Sunday, October 22, 2017
Novo Nordisk Awards $1.5 Million Grant to Create
By Sentinel News Service
Published March 5, 2009

Novo Nordisk, a global healthcare company focusing on diabetes care, has awarded a $1.5 million, three-year grant to create the Pediatric Diabetes Consortium (PDC), which is comprised of clinical centers at six major research facilities across the nation, according to a joint announcement by William V. Tamborlane, M.D., of Yale University School of Medicine and Yale-New Haven Children's Hospital, and Francine R. Kaufman, M.D., head of the Division of Endocrinology, Diabetes and Metabolism at Children's Hospital Los Angeles, co-chairs of the consortium.

In addition to Yale University in New Haven and Children's Hospital Los Angeles, the other members of the consortium are Stanford University, the Barbara Davis Center at the University of Colorado, Baylor University in Texas, and the University of Florida.

The consortium includes a coordinating center at the Jaeb Center for Health Research, a non-profit, freestanding center for clinical trials and epidemiologic research in Tampa, Fla., under the direction of Roy W. Beck, M.D., Ph.D., founder of the Jaeb Center.

"Although there are some interactions between the major pediatric diabetes programs in the United States, there is no formal structure for collaboration, sharing of information and development of joint research projects that utilize common outcome measures," said Dr. Kaufman, Distinguished Professor at the University of Southern California, with appointments at the Keck School of Medicine and the Annenberg School of Communication.

"As a result," said Dr. Tamborlane, professor and chief of Pediatric Endocrinology and Diabetes at Yale School of Medicine, "studies are often underpowered, repeated and difficult to compare."

According to Drs. Tamborlane and Kaufman, the PDC is being created to advance diabetes care and fundamentally change how the disease is treated in children. They say that it is imperative to determine how best to initiate insulin treatment in children at the time of diabetes diagnosis. Therefore, the PDC's initial aim will be to develop a study utilizing a database registry to assess treatment approaches for children and youth with new-onset type 1 diabetes.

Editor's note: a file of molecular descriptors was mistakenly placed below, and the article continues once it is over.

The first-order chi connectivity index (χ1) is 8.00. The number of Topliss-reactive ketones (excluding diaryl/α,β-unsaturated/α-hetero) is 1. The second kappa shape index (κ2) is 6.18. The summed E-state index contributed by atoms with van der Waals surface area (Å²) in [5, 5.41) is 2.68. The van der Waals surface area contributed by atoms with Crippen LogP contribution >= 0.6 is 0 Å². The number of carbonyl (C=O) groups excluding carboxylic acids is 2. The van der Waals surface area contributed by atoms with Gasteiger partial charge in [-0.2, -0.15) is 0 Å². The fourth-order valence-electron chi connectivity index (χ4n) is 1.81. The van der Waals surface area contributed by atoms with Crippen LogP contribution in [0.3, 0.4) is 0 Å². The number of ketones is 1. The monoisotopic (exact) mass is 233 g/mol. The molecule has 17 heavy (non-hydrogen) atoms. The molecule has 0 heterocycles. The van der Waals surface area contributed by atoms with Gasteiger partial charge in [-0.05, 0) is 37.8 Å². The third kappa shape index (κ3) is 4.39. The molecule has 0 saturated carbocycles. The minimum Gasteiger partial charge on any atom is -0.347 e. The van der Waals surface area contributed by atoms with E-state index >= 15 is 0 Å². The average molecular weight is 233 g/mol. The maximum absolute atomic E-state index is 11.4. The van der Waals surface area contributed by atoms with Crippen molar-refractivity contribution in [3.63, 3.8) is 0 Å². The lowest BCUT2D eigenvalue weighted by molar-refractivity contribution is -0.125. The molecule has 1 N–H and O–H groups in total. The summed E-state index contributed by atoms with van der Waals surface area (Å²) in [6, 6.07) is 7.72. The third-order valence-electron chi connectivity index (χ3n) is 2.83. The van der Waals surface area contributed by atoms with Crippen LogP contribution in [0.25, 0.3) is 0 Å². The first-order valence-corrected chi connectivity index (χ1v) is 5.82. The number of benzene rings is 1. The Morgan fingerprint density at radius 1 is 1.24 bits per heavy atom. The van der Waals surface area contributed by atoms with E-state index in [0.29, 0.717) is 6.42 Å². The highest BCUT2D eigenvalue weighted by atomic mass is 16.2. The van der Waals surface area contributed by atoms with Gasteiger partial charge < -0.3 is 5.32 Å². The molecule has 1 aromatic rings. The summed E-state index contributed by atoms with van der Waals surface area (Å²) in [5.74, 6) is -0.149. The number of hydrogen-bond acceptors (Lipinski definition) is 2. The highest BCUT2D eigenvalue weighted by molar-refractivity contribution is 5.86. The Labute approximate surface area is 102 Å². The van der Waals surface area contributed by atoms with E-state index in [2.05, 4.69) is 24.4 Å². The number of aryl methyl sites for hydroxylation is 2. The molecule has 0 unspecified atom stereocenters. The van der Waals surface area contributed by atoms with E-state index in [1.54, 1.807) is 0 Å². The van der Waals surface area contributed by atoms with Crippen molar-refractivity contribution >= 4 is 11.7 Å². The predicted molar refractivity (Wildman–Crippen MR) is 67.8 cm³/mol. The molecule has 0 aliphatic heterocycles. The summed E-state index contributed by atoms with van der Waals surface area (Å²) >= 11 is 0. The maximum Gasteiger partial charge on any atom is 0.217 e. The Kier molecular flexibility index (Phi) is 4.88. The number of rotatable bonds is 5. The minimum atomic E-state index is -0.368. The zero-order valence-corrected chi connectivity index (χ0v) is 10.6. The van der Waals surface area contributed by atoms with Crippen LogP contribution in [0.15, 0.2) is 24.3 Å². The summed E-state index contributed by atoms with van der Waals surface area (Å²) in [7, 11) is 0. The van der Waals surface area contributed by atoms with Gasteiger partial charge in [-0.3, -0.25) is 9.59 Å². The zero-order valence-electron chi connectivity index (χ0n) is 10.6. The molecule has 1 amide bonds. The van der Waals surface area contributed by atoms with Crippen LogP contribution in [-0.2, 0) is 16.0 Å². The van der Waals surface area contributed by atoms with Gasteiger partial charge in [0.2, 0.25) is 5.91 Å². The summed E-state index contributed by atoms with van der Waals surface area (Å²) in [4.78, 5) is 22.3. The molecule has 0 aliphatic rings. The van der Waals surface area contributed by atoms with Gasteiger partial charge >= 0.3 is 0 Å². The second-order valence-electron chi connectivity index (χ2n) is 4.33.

"This project will be the first large consortium study to determine how diabetes is treated in children and youth with type 1 diabetes at leading pediatric diabetes centers in the United States," said Dr. Beck. "The consortium also will provide updated information regarding rates of severe hypoglycemia, serious adverse events, as well as evidence to direct future care and research."

"The Pediatric Diabetes Consortium is an important step in changing diabetes for people, specifically children, with type 1 diabetes," said Dr. Nathaniel Clark, senior medical advisor for diabetes at Novo Nordisk. "It will take the combined and shared knowledge of the health care community to improve the treatment of those with diabetes and ultimately to defeat the disease. The registry is a beginning step toward universal access to shared information about the current treatment of the disease, the first step in improving care."

According to Dr. Clark, the funding is part of Novo Nordisk's Changing Diabetes Leadership Initiative. The data from the consortium's study will be collected, collated and analyzed by the Coordinating Center. Writing teams will be established to prepare presentations at national and international research meetings, including descriptions of overall diabetes control during the first 12-24 months of treatment of diabetes, insulin regimens employed and their relationship with A1c levels, incidence of severe hypoglycemia and other adverse clinical events, impact of socioeconomic factors on clinical outcomes, and cost effectiveness analyses.

Following presentation and publication of the data gathered by the consortium, that data will be placed in the public domain and made available to other investigators.

Categories: National

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